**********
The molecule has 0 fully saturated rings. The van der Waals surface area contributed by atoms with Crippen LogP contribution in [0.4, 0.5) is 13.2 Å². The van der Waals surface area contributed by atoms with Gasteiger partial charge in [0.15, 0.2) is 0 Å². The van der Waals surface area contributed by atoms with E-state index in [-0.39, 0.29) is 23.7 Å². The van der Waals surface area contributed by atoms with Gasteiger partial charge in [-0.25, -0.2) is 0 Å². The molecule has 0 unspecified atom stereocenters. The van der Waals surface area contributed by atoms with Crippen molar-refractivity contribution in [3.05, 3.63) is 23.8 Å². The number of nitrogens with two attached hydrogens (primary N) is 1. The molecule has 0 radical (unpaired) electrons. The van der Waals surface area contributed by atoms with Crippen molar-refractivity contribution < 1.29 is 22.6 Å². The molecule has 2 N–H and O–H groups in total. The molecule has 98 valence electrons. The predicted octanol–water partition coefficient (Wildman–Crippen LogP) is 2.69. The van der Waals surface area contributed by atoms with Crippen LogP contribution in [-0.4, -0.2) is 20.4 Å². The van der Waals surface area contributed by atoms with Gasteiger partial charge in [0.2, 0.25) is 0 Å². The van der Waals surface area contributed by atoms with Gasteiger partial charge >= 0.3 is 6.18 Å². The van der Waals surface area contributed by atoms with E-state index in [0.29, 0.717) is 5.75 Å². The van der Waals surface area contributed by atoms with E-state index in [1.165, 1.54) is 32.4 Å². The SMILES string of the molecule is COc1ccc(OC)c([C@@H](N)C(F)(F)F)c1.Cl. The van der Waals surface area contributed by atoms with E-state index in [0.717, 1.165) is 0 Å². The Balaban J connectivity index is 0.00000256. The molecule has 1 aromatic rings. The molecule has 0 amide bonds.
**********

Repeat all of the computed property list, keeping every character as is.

The molecule has 0 fully saturated rings. The van der Waals surface area contributed by atoms with Crippen LogP contribution in [0.4, 0.5) is 13.2 Å². The van der Waals surface area contributed by atoms with Gasteiger partial charge in [0.15, 0.2) is 0 Å². The van der Waals surface area contributed by atoms with E-state index in [-0.39, 0.29) is 23.7 Å². The van der Waals surface area contributed by atoms with Gasteiger partial charge in [-0.25, -0.2) is 0 Å². The molecule has 0 unspecified atom stereocenters. The van der Waals surface area contributed by atoms with Crippen molar-refractivity contribution in [3.05, 3.63) is 23.8 Å². The number of nitrogens with two attached hydrogens (primary N) is 1. The molecule has 0 radical (unpaired) electrons. The van der Waals surface area contributed by atoms with Crippen molar-refractivity contribution < 1.29 is 22.6 Å². The molecule has 2 N–H and O–H groups in total. The molecule has 98 valence electrons. The predicted octanol–water partition coefficient (Wildman–Crippen LogP) is 2.69. The van der Waals surface area contributed by atoms with Crippen LogP contribution in [-0.4, -0.2) is 20.4 Å². The van der Waals surface area contributed by atoms with Gasteiger partial charge in [0.2, 0.25) is 0 Å². The van der Waals surface area contributed by atoms with Gasteiger partial charge >= 0.3 is 6.18 Å². The van der Waals surface area contributed by atoms with E-state index in [0.29, 0.717) is 5.75 Å². The van der Waals surface area contributed by atoms with E-state index in [1.165, 1.54) is 32.4 Å². The SMILES string of the molecule is COc1ccc(OC)c([C@@H](N)C(F)(F)F)c1.Cl. The van der Waals surface area contributed by atoms with E-state index in [0.717, 1.165) is 0 Å². The Balaban J connectivity index is 0.00000256. The molecule has 1 aromatic rings. The molecule has 0 amide bonds.